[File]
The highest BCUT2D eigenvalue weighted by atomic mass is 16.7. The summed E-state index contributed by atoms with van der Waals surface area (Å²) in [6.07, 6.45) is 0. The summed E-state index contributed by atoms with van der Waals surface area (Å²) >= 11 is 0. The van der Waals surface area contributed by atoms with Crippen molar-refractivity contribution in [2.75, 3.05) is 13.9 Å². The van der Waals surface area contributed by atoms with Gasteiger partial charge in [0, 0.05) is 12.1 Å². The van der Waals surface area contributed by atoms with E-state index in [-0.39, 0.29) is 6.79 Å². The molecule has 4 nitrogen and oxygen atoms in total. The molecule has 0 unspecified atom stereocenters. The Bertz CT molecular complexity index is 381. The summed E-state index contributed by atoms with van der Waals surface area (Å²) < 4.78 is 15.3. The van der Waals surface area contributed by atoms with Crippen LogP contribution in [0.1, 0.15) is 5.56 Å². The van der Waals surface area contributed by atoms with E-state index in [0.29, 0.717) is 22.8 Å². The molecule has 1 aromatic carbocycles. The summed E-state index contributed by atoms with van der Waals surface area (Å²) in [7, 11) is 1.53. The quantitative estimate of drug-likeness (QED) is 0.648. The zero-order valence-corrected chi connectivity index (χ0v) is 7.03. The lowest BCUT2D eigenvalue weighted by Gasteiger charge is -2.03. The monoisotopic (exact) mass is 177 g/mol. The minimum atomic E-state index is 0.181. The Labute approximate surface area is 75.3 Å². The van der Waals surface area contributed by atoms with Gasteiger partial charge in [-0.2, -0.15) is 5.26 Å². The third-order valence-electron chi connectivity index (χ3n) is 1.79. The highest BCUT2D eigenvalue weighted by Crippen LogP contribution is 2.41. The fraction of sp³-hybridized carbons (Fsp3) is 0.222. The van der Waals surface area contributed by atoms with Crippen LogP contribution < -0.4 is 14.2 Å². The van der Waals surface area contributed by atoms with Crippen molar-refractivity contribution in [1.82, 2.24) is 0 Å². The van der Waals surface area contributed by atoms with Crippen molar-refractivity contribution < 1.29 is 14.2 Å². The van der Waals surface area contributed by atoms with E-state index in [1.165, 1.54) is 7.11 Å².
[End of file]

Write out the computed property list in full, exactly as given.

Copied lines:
The highest BCUT2D eigenvalue weighted by atomic mass is 16.7. The summed E-state index contributed by atoms with van der Waals surface area (Å²) in [6.07, 6.45) is 0. The summed E-state index contributed by atoms with van der Waals surface area (Å²) >= 11 is 0. The van der Waals surface area contributed by atoms with Crippen molar-refractivity contribution in [2.75, 3.05) is 13.9 Å². The van der Waals surface area contributed by atoms with Gasteiger partial charge in [0, 0.05) is 12.1 Å². The van der Waals surface area contributed by atoms with E-state index in [-0.39, 0.29) is 6.79 Å². The molecule has 4 nitrogen and oxygen atoms in total. The molecule has 0 unspecified atom stereocenters. The Bertz CT molecular complexity index is 381. The summed E-state index contributed by atoms with van der Waals surface area (Å²) < 4.78 is 15.3. The van der Waals surface area contributed by atoms with Crippen LogP contribution in [0.1, 0.15) is 5.56 Å². The van der Waals surface area contributed by atoms with E-state index in [0.29, 0.717) is 22.8 Å². The molecule has 1 aromatic carbocycles. The summed E-state index contributed by atoms with van der Waals surface area (Å²) in [7, 11) is 1.53. The quantitative estimate of drug-likeness (QED) is 0.648. The zero-order valence-corrected chi connectivity index (χ0v) is 7.03. The lowest BCUT2D eigenvalue weighted by Gasteiger charge is -2.03. The monoisotopic (exact) mass is 177 g/mol. The minimum atomic E-state index is 0.181. The Labute approximate surface area is 75.3 Å². The van der Waals surface area contributed by atoms with Gasteiger partial charge in [-0.2, -0.15) is 5.26 Å². The third-order valence-electron chi connectivity index (χ3n) is 1.79. The highest BCUT2D eigenvalue weighted by Crippen LogP contribution is 2.41. The fraction of sp³-hybridized carbons (Fsp3) is 0.222. The van der Waals surface area contributed by atoms with Crippen LogP contribution < -0.4 is 14.2 Å². The van der Waals surface area contributed by atoms with Crippen molar-refractivity contribution in [1.82, 2.24) is 0 Å². The van der Waals surface area contributed by atoms with Crippen molar-refractivity contribution < 1.29 is 14.2 Å². The van der Waals surface area contributed by atoms with E-state index in [1.165, 1.54) is 7.11 Å².